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Archive for May, 2017

Falling mortgage interest rates increased the borrowing power of all buyers and inflated house prices beyond what ordinary income growth would have accomplished. It’s widely believed mortgage interest rates will rise in the future, perhaps for a very long time. The mainstream media is littered with articles about how this won’t hurt the housing recovery to provide homeowners and prospective buyers assurance that prices will keep rising. To better understand why rising interest rates are such a big issue to housing, it’s worth reviewing the impact falling interest rates have had on house prices for the last 30 years. House prices and rental parity The basis of all house prices valuations is rental parity, the price point where the cost…[READ MORE]

All characters appearing in this work are fictitious. Any resemblance to real persons, living or dead, is purely coincidental. As many of you know, I went out to Las Vegas to purchase rental homes. Back in August of 2010, I wrote the post Buy Las Vegas real estate where I made the case for buying undervalued homes and holding them for cashflow and appreciation. Not long after that, Wall Street also came to believe this was a good idea, and the REO-to-rental business model took off. The activity of investors like me and the Wall Street giants helped form a bottom in the Las Vegas housing market and other markets across the country. To buy a large number of homes,…[READ MORE]

I am perhaps the most widely known renter in Orange County. I’ve been writing under the moniker Irvine Renter for over ten years now. Are renters like me less happy that those who bought homes? First, I want to point out I was not always a renter. Like many others, I bought a house (actually I designed and built it). I know the emotional satisfaction that can come from having a house to call my own. In my opinion and experience, there is an emotional quality to owning a house that is not replicated in a rental. For example, when I owned my house, I spent hours tinkering in the yard with landscaping, and my house plants looked like a…[READ MORE]

The housing market experiences a friction point where prices can't move any higher, the affordability ceiling. Over the last 50 years, California inflated three different housing bubbles. Starting in the 1970s with regulations like CEQA, California began to restrict growth, preventing builders and developers from meeting demand. As a result, demand pressures increased prices. People reacted to rising prices with enthusiasm instead of revulsion. The sudden upward price movements catalyzed more buying as homeowners became speculators hoping to cash in on rapid appreciation. As with all financial manias where asset values become detached from fundamentals, the first three housing bubbles resulted in housing busts with each one being more severe than the last. As a result of the most recent…[READ MORE]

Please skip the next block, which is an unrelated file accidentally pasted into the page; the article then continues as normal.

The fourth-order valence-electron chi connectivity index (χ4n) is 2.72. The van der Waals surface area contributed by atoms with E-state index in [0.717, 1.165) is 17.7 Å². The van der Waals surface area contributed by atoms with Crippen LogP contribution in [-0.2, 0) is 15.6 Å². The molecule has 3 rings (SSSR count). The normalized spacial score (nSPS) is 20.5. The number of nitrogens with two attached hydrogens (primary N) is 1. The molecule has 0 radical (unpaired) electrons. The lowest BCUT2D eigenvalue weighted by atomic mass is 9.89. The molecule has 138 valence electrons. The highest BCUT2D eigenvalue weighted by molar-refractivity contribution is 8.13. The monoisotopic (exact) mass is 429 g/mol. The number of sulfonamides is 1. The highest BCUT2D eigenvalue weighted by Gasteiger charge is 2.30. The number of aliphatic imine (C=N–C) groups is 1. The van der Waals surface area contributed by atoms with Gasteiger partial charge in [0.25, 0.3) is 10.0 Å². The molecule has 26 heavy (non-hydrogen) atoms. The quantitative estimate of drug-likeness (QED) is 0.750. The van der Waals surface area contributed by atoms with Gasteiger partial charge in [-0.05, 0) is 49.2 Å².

American spends billions of dollars each year in housing subsidies, but it has lower homeownership rates than many countries without subsidies of any kind. Every homeowner wants to see the resale value of their home go up as rapidly as possible. Since more than half the country owns a house, political pressure mounts to prop up home prices and cause them to appreciate. The result is a plethora of subsidies designed ostensibly to make homeownership for accessible to lower and middle classes. In reality, these subsidies merely make houses more expensive. The result of these subsidies and our ever-present desire for rapid home price appreciation is a great deal of house price volatility. Unfortunately, house prices can’t appreciate faster than…[READ MORE]

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In Memoriam: Tony Bliss 1966-2012
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